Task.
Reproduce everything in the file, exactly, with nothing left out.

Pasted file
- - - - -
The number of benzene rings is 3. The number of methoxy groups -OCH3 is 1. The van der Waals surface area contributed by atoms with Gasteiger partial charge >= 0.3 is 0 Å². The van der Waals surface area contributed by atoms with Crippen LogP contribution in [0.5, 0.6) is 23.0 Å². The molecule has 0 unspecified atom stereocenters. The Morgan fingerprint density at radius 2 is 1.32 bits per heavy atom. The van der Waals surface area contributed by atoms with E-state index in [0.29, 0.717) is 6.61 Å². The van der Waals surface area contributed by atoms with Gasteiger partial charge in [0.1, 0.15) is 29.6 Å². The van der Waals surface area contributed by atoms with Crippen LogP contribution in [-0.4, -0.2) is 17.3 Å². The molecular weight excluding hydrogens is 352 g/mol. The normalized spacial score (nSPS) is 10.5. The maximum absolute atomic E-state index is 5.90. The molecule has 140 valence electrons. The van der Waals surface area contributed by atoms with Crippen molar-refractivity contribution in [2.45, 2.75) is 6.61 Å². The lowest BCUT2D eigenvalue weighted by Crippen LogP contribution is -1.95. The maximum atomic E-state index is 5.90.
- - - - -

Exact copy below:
The number of benzene rings is 3. The number of methoxy groups -OCH3 is 1. The van der Waals surface area contributed by atoms with Gasteiger partial charge >= 0.3 is 0 Å². The van der Waals surface area contributed by atoms with Crippen LogP contribution in [0.5, 0.6) is 23.0 Å². The molecule has 0 unspecified atom stereocenters. The Morgan fingerprint density at radius 2 is 1.32 bits per heavy atom. The van der Waals surface area contributed by atoms with E-state index in [0.29, 0.717) is 6.61 Å². The van der Waals surface area contributed by atoms with Gasteiger partial charge in [0.1, 0.15) is 29.6 Å². The van der Waals surface area contributed by atoms with Crippen LogP contribution in [-0.4, -0.2) is 17.3 Å². The molecular weight excluding hydrogens is 352 g/mol. The normalized spacial score (nSPS) is 10.5. The maximum absolute atomic E-state index is 5.90. The molecule has 140 valence electrons. The van der Waals surface area contributed by atoms with Crippen molar-refractivity contribution in [2.45, 2.75) is 6.61 Å². The lowest BCUT2D eigenvalue weighted by Crippen LogP contribution is -1.95. The maximum atomic E-state index is 5.90.